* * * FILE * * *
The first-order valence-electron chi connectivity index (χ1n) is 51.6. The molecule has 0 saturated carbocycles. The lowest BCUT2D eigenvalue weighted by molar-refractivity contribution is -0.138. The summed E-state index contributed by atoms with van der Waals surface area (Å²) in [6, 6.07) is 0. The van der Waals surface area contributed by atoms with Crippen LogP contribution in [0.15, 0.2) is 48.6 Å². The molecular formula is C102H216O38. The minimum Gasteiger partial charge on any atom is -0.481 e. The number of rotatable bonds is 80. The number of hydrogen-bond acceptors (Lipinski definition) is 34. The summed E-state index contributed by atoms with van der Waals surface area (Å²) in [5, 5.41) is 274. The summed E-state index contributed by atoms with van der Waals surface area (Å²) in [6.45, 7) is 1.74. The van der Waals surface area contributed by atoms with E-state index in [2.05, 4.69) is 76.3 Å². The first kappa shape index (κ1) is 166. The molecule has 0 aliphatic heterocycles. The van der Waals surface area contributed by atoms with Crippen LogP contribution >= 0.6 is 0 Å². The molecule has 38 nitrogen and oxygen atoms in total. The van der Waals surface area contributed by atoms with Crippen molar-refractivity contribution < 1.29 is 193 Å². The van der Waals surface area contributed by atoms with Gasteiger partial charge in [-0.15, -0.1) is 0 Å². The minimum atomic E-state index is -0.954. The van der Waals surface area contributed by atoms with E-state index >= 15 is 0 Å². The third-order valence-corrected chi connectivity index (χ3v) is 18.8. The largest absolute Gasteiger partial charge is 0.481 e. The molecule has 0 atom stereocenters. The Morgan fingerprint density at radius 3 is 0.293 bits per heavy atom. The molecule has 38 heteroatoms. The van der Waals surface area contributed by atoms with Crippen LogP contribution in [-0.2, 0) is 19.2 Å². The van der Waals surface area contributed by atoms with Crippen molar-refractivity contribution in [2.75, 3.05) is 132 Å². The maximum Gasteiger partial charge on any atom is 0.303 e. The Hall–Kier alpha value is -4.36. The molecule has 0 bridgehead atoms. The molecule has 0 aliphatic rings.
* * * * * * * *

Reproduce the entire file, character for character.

The first-order valence-electron chi connectivity index (χ1n) is 51.6. The molecule has 0 saturated carbocycles. The lowest BCUT2D eigenvalue weighted by molar-refractivity contribution is -0.138. The summed E-state index contributed by atoms with van der Waals surface area (Å²) in [6, 6.07) is 0. The van der Waals surface area contributed by atoms with Crippen LogP contribution in [0.15, 0.2) is 48.6 Å². The molecular formula is C102H216O38. The minimum Gasteiger partial charge on any atom is -0.481 e. The number of rotatable bonds is 80. The number of hydrogen-bond acceptors (Lipinski definition) is 34. The summed E-state index contributed by atoms with van der Waals surface area (Å²) in [5, 5.41) is 274. The summed E-state index contributed by atoms with van der Waals surface area (Å²) in [6.45, 7) is 1.74. The van der Waals surface area contributed by atoms with E-state index in [2.05, 4.69) is 76.3 Å². The first kappa shape index (κ1) is 166. The molecule has 0 aliphatic heterocycles. The van der Waals surface area contributed by atoms with Crippen LogP contribution >= 0.6 is 0 Å². The molecule has 38 nitrogen and oxygen atoms in total. The van der Waals surface area contributed by atoms with Crippen molar-refractivity contribution < 1.29 is 193 Å². The van der Waals surface area contributed by atoms with Gasteiger partial charge in [-0.15, -0.1) is 0 Å². The minimum atomic E-state index is -0.954. The van der Waals surface area contributed by atoms with E-state index >= 15 is 0 Å². The third-order valence-corrected chi connectivity index (χ3v) is 18.8. The largest absolute Gasteiger partial charge is 0.481 e. The molecule has 0 atom stereocenters. The Morgan fingerprint density at radius 3 is 0.293 bits per heavy atom. The molecule has 38 heteroatoms. The van der Waals surface area contributed by atoms with Crippen LogP contribution in [-0.2, 0) is 19.2 Å². The van der Waals surface area contributed by atoms with Crippen molar-refractivity contribution in [2.75, 3.05) is 132 Å². The maximum Gasteiger partial charge on any atom is 0.303 e. The Hall–Kier alpha value is -4.36. The molecule has 0 bridgehead atoms. The molecule has 0 aliphatic rings.